I feel quite flattered to have been nominated for last week's TWiR quote of the week, with several likes, and even chosen! Thank you all, especially @alice. I saw several forum regulars like the quote (sorry, I peeped), but there was no discussion of the analogy itself. So I'm opening a new thread here instead of littering the TWiR quote of the week thread because I'm curious if others have more to express than a like. Here it is again for context:
There's a common trope among people unfamiliar with rust where they assume that if you use unsafe at all, then it's just as unsafe as C and rust provided no benefit. Comparing C's approach to safety vs Rust's is like comparing an open world assumption to a closed world assumption in formal logic systems . In C, you publish your api if it's possible to use correctly (open world). In Rust, you publish a safe api if it's im possible to use in correctly (closed world). Rust's key innovation here is that it enables you to build a 'bridge' from open world (unsafe) to a closed world (safe), a seemingly impossible feat that feels like somehow pairwise reducing an uncountable infinity with a countable infinity. Rust's decision to design an analogous closed-world assumption for safe code is extremely powerful, but it seems very hard for old school C programmers to wrap their head around it.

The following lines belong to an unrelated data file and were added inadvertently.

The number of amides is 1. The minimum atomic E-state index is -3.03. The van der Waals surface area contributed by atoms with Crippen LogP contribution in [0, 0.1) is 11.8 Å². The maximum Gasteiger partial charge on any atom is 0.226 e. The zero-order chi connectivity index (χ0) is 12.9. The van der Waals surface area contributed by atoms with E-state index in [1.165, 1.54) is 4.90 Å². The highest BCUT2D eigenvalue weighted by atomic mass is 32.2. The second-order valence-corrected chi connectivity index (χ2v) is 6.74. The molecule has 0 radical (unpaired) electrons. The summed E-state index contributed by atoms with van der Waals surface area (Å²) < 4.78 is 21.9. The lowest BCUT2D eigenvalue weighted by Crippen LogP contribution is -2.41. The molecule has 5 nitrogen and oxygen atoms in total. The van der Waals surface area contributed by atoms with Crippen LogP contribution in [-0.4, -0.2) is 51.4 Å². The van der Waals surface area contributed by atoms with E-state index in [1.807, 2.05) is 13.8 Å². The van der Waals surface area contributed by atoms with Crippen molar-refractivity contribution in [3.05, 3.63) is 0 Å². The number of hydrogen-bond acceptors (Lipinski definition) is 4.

Is this just a cute quip or is there some potential explanatory power that could still be extracted? Is this analogy congruent on the maths/logic side?
I thought it worked pretty well because aiui logicians notoriously dislike switching between the the different assumption modes because it's hard/confusing/annoying (though I don't remember where I got this idea, so feel free to  me on this). Notably, that reddit post had a large 48 comment response thread where the commenter was unable to perceive their open-world mindset they got from C which is exactly what my comment describes. I found this to be unreasonably amusing (and I restrain myself with great effort from adding a characterization of reddit commenters, lest I implicate myself), but also a little sad that I still failed to communicate the idea. Is there a better way to put this?
Rereading it a week later, I'm not sure the infinities part hit right. I think it does an ok job of giving the feeling of "impossible-sounding change in degree that becomes a change in kind" if you know about different kinds of infinities, but it doesn't help anyone that's not already familiar, and may be distractingly outlandish even for those that are.
Anyways that's already way too many of my words about my words.